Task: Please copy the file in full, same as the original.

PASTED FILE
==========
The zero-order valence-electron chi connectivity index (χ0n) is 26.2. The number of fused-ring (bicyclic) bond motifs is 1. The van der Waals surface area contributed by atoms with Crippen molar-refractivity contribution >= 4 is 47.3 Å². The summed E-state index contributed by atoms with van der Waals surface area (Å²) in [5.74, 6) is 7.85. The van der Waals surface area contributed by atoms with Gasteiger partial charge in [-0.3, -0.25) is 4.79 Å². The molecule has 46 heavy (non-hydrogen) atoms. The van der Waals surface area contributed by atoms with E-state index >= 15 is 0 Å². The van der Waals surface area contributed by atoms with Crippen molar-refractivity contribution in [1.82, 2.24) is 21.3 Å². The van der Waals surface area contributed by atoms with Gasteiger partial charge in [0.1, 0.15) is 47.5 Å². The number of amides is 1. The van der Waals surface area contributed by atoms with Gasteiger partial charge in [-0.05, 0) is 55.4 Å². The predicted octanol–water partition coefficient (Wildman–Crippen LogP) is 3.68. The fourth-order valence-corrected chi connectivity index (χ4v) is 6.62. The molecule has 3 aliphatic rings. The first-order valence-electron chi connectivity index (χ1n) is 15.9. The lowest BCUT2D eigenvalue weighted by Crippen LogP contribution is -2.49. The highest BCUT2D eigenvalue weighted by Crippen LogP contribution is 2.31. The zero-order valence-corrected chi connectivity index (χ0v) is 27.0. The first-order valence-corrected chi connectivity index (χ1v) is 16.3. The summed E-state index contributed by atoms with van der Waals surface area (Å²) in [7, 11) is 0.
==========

The zero-order valence-electron chi connectivity index (χ0n) is 26.2. The number of fused-ring (bicyclic) bond motifs is 1. The van der Waals surface area contributed by atoms with Crippen molar-refractivity contribution >= 4 is 47.3 Å². The summed E-state index contributed by atoms with van der Waals surface area (Å²) in [5.74, 6) is 7.85. The van der Waals surface area contributed by atoms with Gasteiger partial charge in [-0.3, -0.25) is 4.79 Å². The molecule has 46 heavy (non-hydrogen) atoms. The van der Waals surface area contributed by atoms with E-state index >= 15 is 0 Å². The van der Waals surface area contributed by atoms with Crippen molar-refractivity contribution in [1.82, 2.24) is 21.3 Å². The van der Waals surface area contributed by atoms with Gasteiger partial charge in [0.1, 0.15) is 47.5 Å². The number of amides is 1. The van der Waals surface area contributed by atoms with Gasteiger partial charge in [-0.05, 0) is 55.4 Å². The predicted octanol–water partition coefficient (Wildman–Crippen LogP) is 3.68. The fourth-order valence-corrected chi connectivity index (χ4v) is 6.62. The molecule has 3 aliphatic rings. The first-order valence-electron chi connectivity index (χ1n) is 15.9. The lowest BCUT2D eigenvalue weighted by Crippen LogP contribution is -2.49. The highest BCUT2D eigenvalue weighted by Crippen LogP contribution is 2.31. The zero-order valence-corrected chi connectivity index (χ0v) is 27.0. The first-order valence-corrected chi connectivity index (χ1v) is 16.3. The summed E-state index contributed by atoms with van der Waals surface area (Å²) in [7, 11) is 0.